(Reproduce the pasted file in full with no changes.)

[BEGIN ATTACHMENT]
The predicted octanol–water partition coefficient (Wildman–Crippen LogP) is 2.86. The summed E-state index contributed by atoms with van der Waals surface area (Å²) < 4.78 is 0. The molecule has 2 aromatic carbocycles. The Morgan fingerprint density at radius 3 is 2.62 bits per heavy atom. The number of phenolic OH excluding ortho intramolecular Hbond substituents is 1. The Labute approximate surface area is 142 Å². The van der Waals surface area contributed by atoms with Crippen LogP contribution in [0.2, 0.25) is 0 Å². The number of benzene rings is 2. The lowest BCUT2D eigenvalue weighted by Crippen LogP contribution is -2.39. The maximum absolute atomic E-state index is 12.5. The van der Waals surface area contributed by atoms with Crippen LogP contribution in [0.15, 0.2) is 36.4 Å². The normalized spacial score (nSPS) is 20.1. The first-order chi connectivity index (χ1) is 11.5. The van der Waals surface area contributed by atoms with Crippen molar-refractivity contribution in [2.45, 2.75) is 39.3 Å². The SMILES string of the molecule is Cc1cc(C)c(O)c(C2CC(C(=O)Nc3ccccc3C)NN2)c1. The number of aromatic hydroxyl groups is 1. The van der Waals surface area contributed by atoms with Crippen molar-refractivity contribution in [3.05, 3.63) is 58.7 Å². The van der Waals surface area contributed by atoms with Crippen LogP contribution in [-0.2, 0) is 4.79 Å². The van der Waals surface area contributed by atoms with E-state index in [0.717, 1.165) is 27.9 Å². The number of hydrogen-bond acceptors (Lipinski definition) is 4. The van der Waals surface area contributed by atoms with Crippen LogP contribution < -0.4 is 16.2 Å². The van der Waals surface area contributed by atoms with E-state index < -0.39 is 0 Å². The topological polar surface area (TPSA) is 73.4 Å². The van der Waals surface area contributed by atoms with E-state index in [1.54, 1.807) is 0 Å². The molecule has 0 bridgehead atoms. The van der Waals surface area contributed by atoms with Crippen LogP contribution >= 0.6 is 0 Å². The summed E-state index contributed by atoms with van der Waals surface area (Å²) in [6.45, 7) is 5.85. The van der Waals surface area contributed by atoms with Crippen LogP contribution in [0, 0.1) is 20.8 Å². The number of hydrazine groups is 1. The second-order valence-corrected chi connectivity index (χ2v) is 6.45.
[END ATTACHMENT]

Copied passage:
The predicted octanol–water partition coefficient (Wildman–Crippen LogP) is 2.86. The summed E-state index contributed by atoms with van der Waals surface area (Å²) < 4.78 is 0. The molecule has 2 aromatic carbocycles. The Morgan fingerprint density at radius 3 is 2.62 bits per heavy atom. The number of phenolic OH excluding ortho intramolecular Hbond substituents is 1. The Labute approximate surface area is 142 Å². The van der Waals surface area contributed by atoms with Crippen LogP contribution in [0.2, 0.25) is 0 Å². The number of benzene rings is 2. The lowest BCUT2D eigenvalue weighted by Crippen LogP contribution is -2.39. The maximum absolute atomic E-state index is 12.5. The van der Waals surface area contributed by atoms with Crippen LogP contribution in [0.15, 0.2) is 36.4 Å². The normalized spacial score (nSPS) is 20.1. The first-order chi connectivity index (χ1) is 11.5. The van der Waals surface area contributed by atoms with Crippen molar-refractivity contribution in [2.45, 2.75) is 39.3 Å². The SMILES string of the molecule is Cc1cc(C)c(O)c(C2CC(C(=O)Nc3ccccc3C)NN2)c1. The number of aromatic hydroxyl groups is 1. The van der Waals surface area contributed by atoms with Crippen molar-refractivity contribution in [3.05, 3.63) is 58.7 Å². The van der Waals surface area contributed by atoms with Crippen LogP contribution in [-0.2, 0) is 4.79 Å². The van der Waals surface area contributed by atoms with E-state index in [0.717, 1.165) is 27.9 Å². The number of hydrogen-bond acceptors (Lipinski definition) is 4. The van der Waals surface area contributed by atoms with Crippen LogP contribution < -0.4 is 16.2 Å². The van der Waals surface area contributed by atoms with E-state index < -0.39 is 0 Å². The topological polar surface area (TPSA) is 73.4 Å². The van der Waals surface area contributed by atoms with E-state index in [1.54, 1.807) is 0 Å². The molecule has 0 bridgehead atoms. The van der Waals surface area contributed by atoms with Crippen LogP contribution >= 0.6 is 0 Å². The summed E-state index contributed by atoms with van der Waals surface area (Å²) in [6.45, 7) is 5.85. The van der Waals surface area contributed by atoms with Crippen LogP contribution in [0, 0.1) is 20.8 Å². The number of hydrazine groups is 1. The second-order valence-corrected chi connectivity index (χ2v) is 6.45.